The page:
I wanted discuss in more depth the part where it says to “confess sins and pray for one another.” I think it can be a little daunting for people to do this. Most of us don’t want to air out our dirty laundry in front of people right away. It takes trust and relationship before we can get to this point. The word “confess” in vs 16 is used 10 times in the New Testament and it means what we would normally consider it to mean. You are in a lowly state and you have nowhere else to turn, so you ask a trusted companion to pray with you. This word also means to profess, giving it a slightly more positive undertone. Professing is an open acknowledgement. This gives confession a little bit of a makeover. We can understand it more now as an agreement to change–a way for us to engage in self-awareness and accountability.
Continuing on, this passage encourages us to pray for one another. “One another” implies mutuality, a shared confession. You are praying for me, and I am praying for you.
What might this look like in a prayer group setting? Let’s suppose I ask one of you to hold up a 10 lb. weight for me, high up above your head. The weight represents our burdens in life–our struggles and temptations to sin. For a while you can manage the weight, but then it starts to get heavy. The longer you hold it up, the more difficult it becomes. Then imagine, one of your prayer group partners comes along, takes hold of one side of that weight and helps you hold it up. That would be a big relief, wouldn’t it? This is a picture of what outward prayer can look like in our groups.
Notice the passage says “therefore, confess your sins to one another” pointing us back to what was mentioned in the prior verses. We all have things going on in our lives
- We all have struggles.
- We all have reason to sing praises.
- We all have dealt with the ill effects of our struggles.
- We all are sinners.
THEREFORE, share these burdens with one another. Tackle them together with prayer.
This leads us to the final thought of why should we pray? Verse 15 tells us that prayer offered in faith brings restoration, healing, and forgiveness. It also mentions in verse 16 that “the effective prayer of a righteous man can accomplish much.” When people who are wholly conformed to the will of God pray together, the world changes.
I love how these verses keep it real. Are you encouraged by that? It is a relief to know we don’t have to have it all together. Not only that, but we can come to Christ in prayer this way AND we can come to each other in community as well. We all need space in our lives to work out our salvation in prayer and to come alongside a friend in the process. By praying in a small group, you get the privilege of participating in what God is doing in lives of the women sitting next to you. This allows us to see God work–to testify to His goodness and build authentic community with others. This rhythm of prayer has the power to accomplish much in our lives: restoration, healing, forgiveness, joy.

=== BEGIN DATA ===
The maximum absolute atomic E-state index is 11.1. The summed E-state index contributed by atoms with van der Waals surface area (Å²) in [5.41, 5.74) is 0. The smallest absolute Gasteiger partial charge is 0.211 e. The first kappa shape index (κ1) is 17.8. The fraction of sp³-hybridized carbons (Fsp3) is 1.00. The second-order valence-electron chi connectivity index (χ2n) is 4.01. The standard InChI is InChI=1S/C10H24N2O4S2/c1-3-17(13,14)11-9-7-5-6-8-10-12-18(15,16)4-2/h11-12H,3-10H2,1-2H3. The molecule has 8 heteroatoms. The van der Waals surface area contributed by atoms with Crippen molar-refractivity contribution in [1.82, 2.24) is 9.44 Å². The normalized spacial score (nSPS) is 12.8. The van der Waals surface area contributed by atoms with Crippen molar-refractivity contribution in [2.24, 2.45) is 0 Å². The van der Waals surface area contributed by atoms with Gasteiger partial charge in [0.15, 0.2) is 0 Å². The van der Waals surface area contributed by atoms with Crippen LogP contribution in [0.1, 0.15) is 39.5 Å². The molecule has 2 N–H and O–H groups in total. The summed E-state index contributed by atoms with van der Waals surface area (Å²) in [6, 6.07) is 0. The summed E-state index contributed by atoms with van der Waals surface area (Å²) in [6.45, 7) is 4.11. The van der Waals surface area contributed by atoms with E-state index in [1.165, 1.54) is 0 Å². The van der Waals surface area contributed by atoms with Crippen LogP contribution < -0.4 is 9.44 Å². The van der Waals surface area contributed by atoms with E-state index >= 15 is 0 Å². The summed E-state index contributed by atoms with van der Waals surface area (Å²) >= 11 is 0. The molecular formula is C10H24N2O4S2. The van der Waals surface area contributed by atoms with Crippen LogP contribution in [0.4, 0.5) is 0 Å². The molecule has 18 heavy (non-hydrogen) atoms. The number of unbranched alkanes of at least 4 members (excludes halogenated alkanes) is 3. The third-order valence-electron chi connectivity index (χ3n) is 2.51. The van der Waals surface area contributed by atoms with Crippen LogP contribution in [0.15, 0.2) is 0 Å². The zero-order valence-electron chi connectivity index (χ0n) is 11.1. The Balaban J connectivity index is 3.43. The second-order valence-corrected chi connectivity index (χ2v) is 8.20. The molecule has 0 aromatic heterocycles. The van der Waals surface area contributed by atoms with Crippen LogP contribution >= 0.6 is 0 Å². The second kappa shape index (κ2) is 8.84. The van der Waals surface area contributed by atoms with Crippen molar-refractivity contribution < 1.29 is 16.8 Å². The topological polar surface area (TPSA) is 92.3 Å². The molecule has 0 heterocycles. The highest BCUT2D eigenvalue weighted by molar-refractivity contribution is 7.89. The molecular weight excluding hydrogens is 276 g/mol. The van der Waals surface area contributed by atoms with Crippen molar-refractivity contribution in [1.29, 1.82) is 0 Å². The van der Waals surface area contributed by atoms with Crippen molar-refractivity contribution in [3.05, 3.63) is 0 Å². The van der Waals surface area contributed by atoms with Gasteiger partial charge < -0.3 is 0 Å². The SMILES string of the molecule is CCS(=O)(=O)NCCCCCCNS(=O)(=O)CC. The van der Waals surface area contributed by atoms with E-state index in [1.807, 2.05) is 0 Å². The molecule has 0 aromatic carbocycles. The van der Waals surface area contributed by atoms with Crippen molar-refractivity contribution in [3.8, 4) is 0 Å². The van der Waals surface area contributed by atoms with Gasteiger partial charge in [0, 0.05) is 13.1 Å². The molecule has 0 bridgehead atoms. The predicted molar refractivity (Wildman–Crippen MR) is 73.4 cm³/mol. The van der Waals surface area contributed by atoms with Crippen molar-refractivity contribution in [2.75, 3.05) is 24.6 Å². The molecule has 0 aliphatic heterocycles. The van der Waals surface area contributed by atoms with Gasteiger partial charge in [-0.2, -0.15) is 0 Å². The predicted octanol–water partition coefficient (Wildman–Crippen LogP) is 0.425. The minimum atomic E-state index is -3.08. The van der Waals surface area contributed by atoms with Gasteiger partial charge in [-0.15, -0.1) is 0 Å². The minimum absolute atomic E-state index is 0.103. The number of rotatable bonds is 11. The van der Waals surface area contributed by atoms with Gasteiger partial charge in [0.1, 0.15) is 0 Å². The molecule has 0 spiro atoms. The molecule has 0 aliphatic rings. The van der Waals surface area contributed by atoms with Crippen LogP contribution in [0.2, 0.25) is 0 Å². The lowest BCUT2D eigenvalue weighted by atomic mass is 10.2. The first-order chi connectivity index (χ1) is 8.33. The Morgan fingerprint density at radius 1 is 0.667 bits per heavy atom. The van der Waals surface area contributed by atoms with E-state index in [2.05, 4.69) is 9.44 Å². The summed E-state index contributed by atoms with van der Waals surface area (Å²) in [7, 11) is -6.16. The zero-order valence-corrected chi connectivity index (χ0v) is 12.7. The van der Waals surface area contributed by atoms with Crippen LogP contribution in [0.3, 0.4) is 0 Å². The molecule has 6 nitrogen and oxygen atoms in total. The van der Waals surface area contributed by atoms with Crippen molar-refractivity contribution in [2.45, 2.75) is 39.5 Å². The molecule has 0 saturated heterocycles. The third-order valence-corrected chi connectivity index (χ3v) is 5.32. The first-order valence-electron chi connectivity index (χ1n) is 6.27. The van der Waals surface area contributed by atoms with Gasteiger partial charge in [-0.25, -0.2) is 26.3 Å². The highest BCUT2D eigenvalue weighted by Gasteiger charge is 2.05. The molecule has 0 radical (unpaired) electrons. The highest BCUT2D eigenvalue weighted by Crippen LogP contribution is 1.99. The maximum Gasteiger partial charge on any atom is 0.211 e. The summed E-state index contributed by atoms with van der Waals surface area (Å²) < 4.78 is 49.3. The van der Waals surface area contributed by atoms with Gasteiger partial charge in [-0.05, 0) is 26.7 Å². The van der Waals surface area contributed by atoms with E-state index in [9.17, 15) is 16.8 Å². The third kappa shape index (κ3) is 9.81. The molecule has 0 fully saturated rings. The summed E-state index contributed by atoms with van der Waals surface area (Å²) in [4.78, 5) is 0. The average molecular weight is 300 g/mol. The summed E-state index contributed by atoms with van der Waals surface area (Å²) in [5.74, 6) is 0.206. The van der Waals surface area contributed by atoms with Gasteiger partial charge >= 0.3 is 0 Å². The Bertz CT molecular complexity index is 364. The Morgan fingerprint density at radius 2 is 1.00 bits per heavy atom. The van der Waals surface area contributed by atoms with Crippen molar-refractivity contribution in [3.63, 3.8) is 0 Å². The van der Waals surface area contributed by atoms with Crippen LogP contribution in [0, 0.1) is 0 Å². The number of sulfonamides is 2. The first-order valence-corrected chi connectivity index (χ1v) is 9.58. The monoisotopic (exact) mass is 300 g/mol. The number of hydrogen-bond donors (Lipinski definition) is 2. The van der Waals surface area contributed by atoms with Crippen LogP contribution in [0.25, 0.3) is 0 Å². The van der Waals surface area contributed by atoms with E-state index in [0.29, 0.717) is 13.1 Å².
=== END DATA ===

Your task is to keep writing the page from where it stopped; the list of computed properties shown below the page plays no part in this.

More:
We are going to end our time with some reflection. Click on the video below. As the music plays, think about where you are in your prayer journey. Do you have a cheerful heart? Take this moment to praise God. Are you in a time of struggle? Take this time to pray and also ask the dear women in your small group to pray for you as well.
Dear Lord, thank you for this time and space today to think through our prayer walk with You. What an amazing gift You have given us . . . this ability to speak with You and connect with You in a profound and meaningful way. I pray that we would embrace this on a daily basis. Thank you also for the gift of praying with the church body. You reminded us in James 5 that big things can happen when a group of Christians fervently pray. May we continually come to You with our joys and burdens. May we also find ways to be transparent through prayer with the women in our small groups. We love You, Lord. In Jesus Name we pray. Amen
Here is the prayer verse for February for those of you who like to use the verse as wallpaper on your mobile devices: